“At this point in time we have 7.5 million Experia users so it will cut short or shorten the onboarding process significantly parallelly as we do this the productivity apps – our sales app ecosystem, our merchant app ecosystem, collections app and partner app ecosystem will go live between May and September in a phased manner again between May and September. The Bajaj Pay for consumers is our payment infrastructure with BBPS services gone live. UPI in CUG has gone live and we are just waiting for regulatory clearance for PPI is ready to go live we are just waiting for approval for the PPI business goes live. The three marketplaces we have which is our e-store, insurance and investment market place are in advanced stages of development at this point in time,” he said.

Understanding the economics of BNPL

Prior to the pandemic, banks saw the opportunity to leverage their relationships with merchants and ease the consumer experience through their product designs. However, with the pandemic striking a blow to the offline retail market, lenders see online sales as the future of commerce and where they should target their efforts towards new customer acquisition.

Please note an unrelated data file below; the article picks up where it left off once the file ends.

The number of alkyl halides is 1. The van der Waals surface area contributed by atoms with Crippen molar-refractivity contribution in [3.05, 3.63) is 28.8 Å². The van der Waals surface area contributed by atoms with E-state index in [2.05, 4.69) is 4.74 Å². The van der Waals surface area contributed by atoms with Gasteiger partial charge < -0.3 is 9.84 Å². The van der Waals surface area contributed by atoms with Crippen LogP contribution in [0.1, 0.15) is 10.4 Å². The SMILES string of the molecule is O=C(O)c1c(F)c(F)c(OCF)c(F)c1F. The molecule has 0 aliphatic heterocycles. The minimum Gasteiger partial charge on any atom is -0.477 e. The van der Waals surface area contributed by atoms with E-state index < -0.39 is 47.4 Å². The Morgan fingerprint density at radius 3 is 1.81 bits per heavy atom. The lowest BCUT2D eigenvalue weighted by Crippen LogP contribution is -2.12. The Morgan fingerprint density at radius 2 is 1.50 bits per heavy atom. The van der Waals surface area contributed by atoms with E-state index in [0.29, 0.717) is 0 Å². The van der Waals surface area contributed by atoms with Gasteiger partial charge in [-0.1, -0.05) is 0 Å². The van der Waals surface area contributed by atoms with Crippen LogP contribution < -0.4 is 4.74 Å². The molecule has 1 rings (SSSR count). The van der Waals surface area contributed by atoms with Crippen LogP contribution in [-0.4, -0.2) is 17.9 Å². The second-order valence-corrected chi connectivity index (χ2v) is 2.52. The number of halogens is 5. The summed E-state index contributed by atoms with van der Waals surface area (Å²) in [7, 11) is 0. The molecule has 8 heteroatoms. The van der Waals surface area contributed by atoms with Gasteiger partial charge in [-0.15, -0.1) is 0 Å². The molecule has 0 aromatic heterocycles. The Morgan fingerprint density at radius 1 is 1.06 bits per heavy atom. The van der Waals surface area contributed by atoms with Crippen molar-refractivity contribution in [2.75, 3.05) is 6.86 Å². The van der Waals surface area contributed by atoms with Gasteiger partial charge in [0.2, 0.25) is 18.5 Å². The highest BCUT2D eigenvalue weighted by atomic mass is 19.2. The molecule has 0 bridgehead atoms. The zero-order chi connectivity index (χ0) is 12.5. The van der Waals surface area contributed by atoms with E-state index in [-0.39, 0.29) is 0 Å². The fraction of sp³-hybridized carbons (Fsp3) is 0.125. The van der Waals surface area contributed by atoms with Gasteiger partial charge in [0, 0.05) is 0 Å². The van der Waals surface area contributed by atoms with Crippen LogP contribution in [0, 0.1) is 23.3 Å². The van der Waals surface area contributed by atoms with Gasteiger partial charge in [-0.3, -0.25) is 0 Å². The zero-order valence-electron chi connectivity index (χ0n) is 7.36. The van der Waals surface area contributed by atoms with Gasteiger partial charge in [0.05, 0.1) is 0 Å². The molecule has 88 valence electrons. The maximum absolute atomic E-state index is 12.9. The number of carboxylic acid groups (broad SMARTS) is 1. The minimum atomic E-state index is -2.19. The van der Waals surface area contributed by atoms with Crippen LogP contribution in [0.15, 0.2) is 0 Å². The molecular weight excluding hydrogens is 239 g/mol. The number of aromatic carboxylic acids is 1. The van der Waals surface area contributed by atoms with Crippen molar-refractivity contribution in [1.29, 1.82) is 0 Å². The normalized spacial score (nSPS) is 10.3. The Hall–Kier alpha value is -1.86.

There are many ways of integrating BNPL products. While banks and non-bank lenders provide a traditional loan or EMI option on debit/credit cards through direct integrations with e-commerce and other web-stores and in-store with offline merchants, there are also specialist fintech companies that work on packaging the same debt, but in a different way.